32

I got a list, and now I want the nth item. In Haskell I would use !!, but I can't find an elm variant of that.

3 Answers 3

41

Elm added arrays in 0.12.1, and the implementation was massively overhauled in 0.19 to improve correctness and performance.

import Array

myArray = Array.fromList [1..5]

myItem = Array.get 2 myArray

Arrays are zero-indexed. Negative indices are not supported currently (bummer, I know).

Note that myItem : Maybe Int. Elm does everything it can to avoid runtime errors, so out of bounds access returns an explicit Nothing.

If you find yourself looking to index into a list rather than take the head and tail, you should consider using an array.

Array documentation

5
  • 1
    negativeGet index array = get (index + length array) array Commented Mar 8, 2016 at 16:18
  • Does the last line still hold true in light of github.com/elm-lang/core/issues/649 ?
    – KillerX
    Commented Sep 29, 2017 at 8:22
  • The fixed array implementation has been merged but not released.
    – mgold
    Commented Oct 8, 2017 at 21:02
  • Confirm. Latest release 5.1.1 is from 2017-01-23 github.com/elm-lang/core/releases and Skinney commited on 2017-04-02 github.com/elm-lang/core/commit/…
    – rofrol
    Commented May 3, 2018 at 9:23
  • You could make this support both positive and negative indices by moding the index by the length of the array.
    – user4945014
    Commented Apr 17, 2021 at 15:48
14

There is no equivalent of this in Elm. You could of course implement it yourself.

(Note: This is not a "total" function, so it creates an exception when the index is out of range).

infixl 9 !!
(!!) : [a] -> Int -> a
xs !! n  = head (drop n xs)

A better way would be to define a total function, using the Maybe data type.

infixl 9 !!
(!!) : [a] -> Int -> Maybe a
xs !! n  = 
  if | n < 0     -> Nothing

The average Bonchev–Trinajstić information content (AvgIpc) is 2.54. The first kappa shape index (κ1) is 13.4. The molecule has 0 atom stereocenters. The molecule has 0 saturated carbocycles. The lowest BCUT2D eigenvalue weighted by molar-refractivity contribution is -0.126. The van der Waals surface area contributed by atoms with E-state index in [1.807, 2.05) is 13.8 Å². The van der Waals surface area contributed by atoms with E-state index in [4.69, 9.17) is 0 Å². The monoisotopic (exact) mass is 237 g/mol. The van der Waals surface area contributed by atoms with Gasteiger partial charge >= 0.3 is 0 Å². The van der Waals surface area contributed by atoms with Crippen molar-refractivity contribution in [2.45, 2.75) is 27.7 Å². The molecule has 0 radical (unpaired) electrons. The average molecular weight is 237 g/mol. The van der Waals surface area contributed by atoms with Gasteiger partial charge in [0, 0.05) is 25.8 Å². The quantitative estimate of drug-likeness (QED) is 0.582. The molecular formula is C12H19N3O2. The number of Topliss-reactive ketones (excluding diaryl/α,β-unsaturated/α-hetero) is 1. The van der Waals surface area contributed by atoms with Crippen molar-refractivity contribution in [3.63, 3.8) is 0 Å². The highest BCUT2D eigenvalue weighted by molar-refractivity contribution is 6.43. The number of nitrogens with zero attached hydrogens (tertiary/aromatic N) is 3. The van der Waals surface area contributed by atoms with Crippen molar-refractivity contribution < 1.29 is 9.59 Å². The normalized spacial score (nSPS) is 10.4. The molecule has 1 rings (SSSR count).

| otherwise -> case (xs,n) of
         ([],_)    -> Nothing
         (x::xs,0) -> Just x
         (_::xs,n) -> xs !! (n-1)
3
  • Just to add another alternative (last (take index list) -> works only if index is not 0 or 1 but you get the idea.
    – Jeremy D
    Commented Apr 27, 2014 at 10:53
  • Haskell raises an out of range exception when you use (!!) out of range. I guess it would make sense to use Maybe but it seems odd to request an element from a list and get something of a type that's not the type of the elements in the list (in this case getting Maybe a instead of a) Commented Apr 29, 2014 at 22:53
  • 11
    In more recent versions of Elm, you can define get n xs = List.head (List.drop n xs) and it's a total function, done. The | syntax above was removed in 0.16.
    – mgold
    Commented Dec 13, 2015 at 19:42
2

I've used this:

(!!): Int -> List a -> Maybe a

(!!) index list =                          -- 3 [ 1, 2, 3, 4, 5, 6 ]

   if  (List.length list) >= index then

        List.take index list               -- [ 1, 2, 3 ]
        |> List.reverse                    -- [ 3, 2, 1 ]
        |> List.head                       -- Just 3
   else 
      Nothing

Of course you get a Maybe and you need to unwrap it when you use this function. There is not guarantee that your list will not be empty, or that you ask for a imposible index (like 1000) - so that's why elm compiler forces you to account for that case.

main = 
let 
  fifthElement = 
    case 5 !! [1,2,3,4,255,6] of  // not sure how would you use it in Haskell?! But look's nice as infix function. (inspired by @Daniël Heres)
      Just a ->
        a
      Nothing ->
        -1
in
    div [] 
        [ text <| toString fifthElement ]         // 255
1
  • @Frederick Nord yes, in 0.19.. custom operators have been taken out.
    – AIon
    Commented Nov 23, 2018 at 11:13

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